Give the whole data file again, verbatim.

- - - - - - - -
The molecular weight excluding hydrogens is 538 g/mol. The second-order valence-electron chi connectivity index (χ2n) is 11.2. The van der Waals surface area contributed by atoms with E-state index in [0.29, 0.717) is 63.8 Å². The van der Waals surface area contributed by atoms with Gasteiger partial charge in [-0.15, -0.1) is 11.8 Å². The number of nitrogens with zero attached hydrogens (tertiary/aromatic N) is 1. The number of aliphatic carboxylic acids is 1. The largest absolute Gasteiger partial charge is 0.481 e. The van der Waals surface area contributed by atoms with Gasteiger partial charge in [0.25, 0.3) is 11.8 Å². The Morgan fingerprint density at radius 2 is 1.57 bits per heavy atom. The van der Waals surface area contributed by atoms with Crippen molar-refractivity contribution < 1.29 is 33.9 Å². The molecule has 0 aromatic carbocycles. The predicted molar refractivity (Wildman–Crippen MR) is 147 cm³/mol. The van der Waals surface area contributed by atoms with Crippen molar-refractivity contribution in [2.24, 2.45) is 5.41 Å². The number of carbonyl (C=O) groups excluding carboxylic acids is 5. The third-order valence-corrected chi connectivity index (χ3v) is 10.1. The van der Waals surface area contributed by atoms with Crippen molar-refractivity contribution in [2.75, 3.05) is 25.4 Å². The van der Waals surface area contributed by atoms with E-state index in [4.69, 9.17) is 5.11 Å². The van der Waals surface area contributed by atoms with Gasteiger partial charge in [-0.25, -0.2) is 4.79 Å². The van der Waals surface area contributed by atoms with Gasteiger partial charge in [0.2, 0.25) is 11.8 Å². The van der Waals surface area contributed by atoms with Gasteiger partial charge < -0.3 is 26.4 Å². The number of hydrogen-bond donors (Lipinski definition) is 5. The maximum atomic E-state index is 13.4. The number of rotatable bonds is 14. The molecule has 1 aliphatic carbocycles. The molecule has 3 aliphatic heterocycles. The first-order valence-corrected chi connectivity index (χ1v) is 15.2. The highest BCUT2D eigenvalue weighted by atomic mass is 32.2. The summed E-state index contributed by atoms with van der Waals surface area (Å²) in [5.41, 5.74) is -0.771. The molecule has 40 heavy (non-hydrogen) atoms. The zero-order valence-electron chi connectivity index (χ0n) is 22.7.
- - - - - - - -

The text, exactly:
The molecular weight excluding hydrogens is 538 g/mol. The second-order valence-electron chi connectivity index (χ2n) is 11.2. The van der Waals surface area contributed by atoms with E-state index in [0.29, 0.717) is 63.8 Å². The van der Waals surface area contributed by atoms with Gasteiger partial charge in [-0.15, -0.1) is 11.8 Å². The number of nitrogens with zero attached hydrogens (tertiary/aromatic N) is 1. The number of aliphatic carboxylic acids is 1. The largest absolute Gasteiger partial charge is 0.481 e. The van der Waals surface area contributed by atoms with Gasteiger partial charge in [0.25, 0.3) is 11.8 Å². The Morgan fingerprint density at radius 2 is 1.57 bits per heavy atom. The van der Waals surface area contributed by atoms with Crippen molar-refractivity contribution < 1.29 is 33.9 Å². The molecule has 0 aromatic carbocycles. The predicted molar refractivity (Wildman–Crippen MR) is 147 cm³/mol. The van der Waals surface area contributed by atoms with Crippen molar-refractivity contribution in [2.24, 2.45) is 5.41 Å². The number of carbonyl (C=O) groups excluding carboxylic acids is 5. The third-order valence-corrected chi connectivity index (χ3v) is 10.1. The van der Waals surface area contributed by atoms with Crippen molar-refractivity contribution in [2.75, 3.05) is 25.4 Å². The van der Waals surface area contributed by atoms with E-state index in [4.69, 9.17) is 5.11 Å². The van der Waals surface area contributed by atoms with Gasteiger partial charge in [-0.25, -0.2) is 4.79 Å². The van der Waals surface area contributed by atoms with Gasteiger partial charge in [0.2, 0.25) is 11.8 Å². The van der Waals surface area contributed by atoms with Gasteiger partial charge < -0.3 is 26.4 Å². The number of hydrogen-bond donors (Lipinski definition) is 5. The maximum atomic E-state index is 13.4. The number of rotatable bonds is 14. The molecule has 1 aliphatic carbocycles. The molecule has 3 aliphatic heterocycles. The first-order valence-corrected chi connectivity index (χ1v) is 15.2. The highest BCUT2D eigenvalue weighted by atomic mass is 32.2. The summed E-state index contributed by atoms with van der Waals surface area (Å²) in [5.41, 5.74) is -0.771. The molecule has 40 heavy (non-hydrogen) atoms. The zero-order valence-electron chi connectivity index (χ0n) is 22.7.